The purpose of creating designer crossbreds is usually one or more of the following reasons:
- to breed animals with heterosis, commonly known as "hybrid vigor",
- to create animals with more predictable characteristics than mixed breed or mongrel breeding,
- to avoid certain undesirable recessive traits that lead to genetic diseases that plague many purebred animals,
- to develop an animal that combines what are viewed as the best traits of two or more breeds,
- as the preliminary steps toward developing a new animal breed.
Breeders of designer crossbreds borrow the technical language from hybrid plant breeding: A first generation, 50–50 crossbred is an F1 cross. Subsequent generations may see a purebred animal crossed back on a crossbred, creating a 75/25 cross, or a BC1 or F1b "backcross." The breeding of two crossbreeds of the same combination of breeds, creating a F2 cross, an animal that is still a 50–50 cross, but it is the second filial generation of the combination. A F2 cross bred to an F2 cross creates a F3 cross. Similarly, a F2 animal bred to an F1 animal creates a F2b backcross. F3 crosses and greater are called "multi-generational" crosses. In dog breeding, three generations of reliable documented breeding can be considered a "breed" rather than a crossbreed.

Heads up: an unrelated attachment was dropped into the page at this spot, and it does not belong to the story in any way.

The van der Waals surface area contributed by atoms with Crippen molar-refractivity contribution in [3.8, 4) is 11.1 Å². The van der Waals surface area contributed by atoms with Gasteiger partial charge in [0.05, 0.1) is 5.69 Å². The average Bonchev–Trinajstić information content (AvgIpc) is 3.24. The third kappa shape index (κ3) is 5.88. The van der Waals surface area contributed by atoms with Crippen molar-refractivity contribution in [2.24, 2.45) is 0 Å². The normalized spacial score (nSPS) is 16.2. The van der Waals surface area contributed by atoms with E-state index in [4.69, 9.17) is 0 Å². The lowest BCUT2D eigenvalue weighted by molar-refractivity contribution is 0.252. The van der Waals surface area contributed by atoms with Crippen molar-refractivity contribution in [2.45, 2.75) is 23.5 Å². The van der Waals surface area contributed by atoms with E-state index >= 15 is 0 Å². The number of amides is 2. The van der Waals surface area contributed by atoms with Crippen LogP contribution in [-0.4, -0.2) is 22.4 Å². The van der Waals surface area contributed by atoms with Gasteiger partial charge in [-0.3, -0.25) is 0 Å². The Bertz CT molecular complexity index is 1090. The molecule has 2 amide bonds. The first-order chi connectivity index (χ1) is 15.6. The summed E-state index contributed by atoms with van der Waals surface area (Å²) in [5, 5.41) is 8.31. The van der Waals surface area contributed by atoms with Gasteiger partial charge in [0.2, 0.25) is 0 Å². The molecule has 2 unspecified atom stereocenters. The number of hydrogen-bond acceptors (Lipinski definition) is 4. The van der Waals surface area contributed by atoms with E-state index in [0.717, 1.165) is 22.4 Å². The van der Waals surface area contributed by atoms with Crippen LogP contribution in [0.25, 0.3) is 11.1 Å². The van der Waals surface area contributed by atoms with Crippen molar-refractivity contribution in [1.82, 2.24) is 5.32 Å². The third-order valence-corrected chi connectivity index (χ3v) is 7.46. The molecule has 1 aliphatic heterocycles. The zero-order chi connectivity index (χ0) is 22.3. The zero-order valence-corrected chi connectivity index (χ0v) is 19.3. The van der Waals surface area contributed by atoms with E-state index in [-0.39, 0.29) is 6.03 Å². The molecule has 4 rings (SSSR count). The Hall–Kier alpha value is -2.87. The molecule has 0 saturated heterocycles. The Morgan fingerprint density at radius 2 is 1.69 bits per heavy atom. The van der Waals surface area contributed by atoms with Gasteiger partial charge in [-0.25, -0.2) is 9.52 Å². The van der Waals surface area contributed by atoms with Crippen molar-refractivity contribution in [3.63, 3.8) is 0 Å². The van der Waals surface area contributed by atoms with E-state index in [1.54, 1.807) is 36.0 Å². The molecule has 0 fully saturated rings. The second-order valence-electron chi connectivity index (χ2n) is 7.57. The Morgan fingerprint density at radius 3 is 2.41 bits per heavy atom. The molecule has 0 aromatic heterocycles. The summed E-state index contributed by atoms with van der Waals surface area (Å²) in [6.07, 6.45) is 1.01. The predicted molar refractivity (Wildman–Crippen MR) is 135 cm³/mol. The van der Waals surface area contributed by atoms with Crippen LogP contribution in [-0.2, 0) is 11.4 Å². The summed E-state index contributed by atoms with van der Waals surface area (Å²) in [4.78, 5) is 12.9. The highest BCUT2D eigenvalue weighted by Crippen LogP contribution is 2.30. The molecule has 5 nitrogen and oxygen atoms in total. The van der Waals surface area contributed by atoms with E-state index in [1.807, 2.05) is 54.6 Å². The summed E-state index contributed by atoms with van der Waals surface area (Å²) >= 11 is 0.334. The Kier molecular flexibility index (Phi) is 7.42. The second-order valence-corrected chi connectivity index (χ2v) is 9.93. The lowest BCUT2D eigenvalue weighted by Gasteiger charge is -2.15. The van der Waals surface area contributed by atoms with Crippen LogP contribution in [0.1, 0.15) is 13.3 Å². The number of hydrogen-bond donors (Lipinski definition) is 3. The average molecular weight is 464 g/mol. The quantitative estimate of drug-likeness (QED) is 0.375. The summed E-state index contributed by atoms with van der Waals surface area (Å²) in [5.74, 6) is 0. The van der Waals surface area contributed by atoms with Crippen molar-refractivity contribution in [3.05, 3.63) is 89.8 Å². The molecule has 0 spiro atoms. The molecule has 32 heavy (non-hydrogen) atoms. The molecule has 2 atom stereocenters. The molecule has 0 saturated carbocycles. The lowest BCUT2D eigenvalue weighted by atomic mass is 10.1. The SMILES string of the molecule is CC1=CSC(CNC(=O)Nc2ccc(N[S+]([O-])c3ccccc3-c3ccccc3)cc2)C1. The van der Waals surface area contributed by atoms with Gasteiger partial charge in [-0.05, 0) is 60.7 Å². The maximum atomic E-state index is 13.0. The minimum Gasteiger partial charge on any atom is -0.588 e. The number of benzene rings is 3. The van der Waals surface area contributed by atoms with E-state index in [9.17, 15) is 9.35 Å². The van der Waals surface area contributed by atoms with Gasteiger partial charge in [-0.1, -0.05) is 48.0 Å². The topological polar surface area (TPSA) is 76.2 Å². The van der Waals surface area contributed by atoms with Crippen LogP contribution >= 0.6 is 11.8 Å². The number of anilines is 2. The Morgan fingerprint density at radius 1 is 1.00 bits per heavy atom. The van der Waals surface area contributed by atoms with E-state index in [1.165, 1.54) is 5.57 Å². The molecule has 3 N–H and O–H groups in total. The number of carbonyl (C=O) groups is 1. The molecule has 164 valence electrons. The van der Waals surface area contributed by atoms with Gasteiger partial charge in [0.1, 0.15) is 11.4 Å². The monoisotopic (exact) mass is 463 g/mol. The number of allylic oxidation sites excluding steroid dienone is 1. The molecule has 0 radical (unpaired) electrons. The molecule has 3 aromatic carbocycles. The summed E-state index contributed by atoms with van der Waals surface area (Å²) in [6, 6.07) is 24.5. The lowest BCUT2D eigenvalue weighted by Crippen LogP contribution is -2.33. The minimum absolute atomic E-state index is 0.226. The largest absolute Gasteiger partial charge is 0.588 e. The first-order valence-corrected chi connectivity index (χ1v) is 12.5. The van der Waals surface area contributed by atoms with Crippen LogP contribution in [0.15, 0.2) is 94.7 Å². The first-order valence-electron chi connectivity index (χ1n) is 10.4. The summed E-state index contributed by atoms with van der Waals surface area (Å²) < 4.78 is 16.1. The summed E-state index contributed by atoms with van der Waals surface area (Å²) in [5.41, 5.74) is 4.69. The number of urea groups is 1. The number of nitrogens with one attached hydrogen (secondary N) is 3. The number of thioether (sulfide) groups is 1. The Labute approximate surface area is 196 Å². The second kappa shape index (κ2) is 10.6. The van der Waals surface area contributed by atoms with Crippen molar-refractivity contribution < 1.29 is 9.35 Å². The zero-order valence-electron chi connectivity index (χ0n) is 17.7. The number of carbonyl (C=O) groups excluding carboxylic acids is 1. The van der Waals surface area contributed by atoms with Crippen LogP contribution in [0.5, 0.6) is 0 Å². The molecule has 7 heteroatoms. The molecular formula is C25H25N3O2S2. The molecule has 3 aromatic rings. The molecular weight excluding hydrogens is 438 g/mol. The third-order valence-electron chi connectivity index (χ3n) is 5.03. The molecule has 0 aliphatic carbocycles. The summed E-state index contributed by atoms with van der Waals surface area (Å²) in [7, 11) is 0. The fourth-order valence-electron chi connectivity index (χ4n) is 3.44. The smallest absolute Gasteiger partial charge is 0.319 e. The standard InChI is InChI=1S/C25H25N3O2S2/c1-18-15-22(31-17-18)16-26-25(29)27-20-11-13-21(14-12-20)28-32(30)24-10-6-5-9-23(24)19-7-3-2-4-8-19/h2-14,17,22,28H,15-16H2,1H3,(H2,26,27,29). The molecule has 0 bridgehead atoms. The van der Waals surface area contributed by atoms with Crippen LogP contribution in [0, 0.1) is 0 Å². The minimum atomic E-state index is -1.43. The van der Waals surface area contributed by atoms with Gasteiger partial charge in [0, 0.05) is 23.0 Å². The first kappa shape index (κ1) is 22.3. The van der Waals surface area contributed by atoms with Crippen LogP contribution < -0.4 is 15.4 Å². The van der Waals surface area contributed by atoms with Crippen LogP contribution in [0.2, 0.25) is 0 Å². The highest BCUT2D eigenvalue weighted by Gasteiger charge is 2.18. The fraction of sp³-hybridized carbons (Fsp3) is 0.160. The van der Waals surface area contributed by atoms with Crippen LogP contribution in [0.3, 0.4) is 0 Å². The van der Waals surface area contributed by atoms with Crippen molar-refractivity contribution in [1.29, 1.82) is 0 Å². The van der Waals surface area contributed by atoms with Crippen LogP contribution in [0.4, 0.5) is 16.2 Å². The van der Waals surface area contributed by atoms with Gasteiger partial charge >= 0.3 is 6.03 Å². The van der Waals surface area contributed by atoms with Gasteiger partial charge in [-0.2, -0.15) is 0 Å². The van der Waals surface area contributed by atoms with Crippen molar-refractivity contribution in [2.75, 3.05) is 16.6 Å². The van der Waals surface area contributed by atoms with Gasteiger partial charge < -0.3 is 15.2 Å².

There are disadvantages to creating designer crossbreeds, notably the potential that the cross will be of inferior quality or that it will not produce as consistent a result as would breeding purebred animals. For example, the Poodle is a frequent breed used in creation of designer crossbreeds, due to its non-shedding coat, but that trait does not always breed true when it is part of a designer cross. Also, because breeders of crossbred animals may be less careful about genetic testing and weeding out undesirable traits, certain deleterious dominant genes may still be passed on to a crossbreed offspring. In an F2 cross, recessive genetic traits may also return if the parent animals were both carriers of an undesired trait.
Crossbreeds in specific animals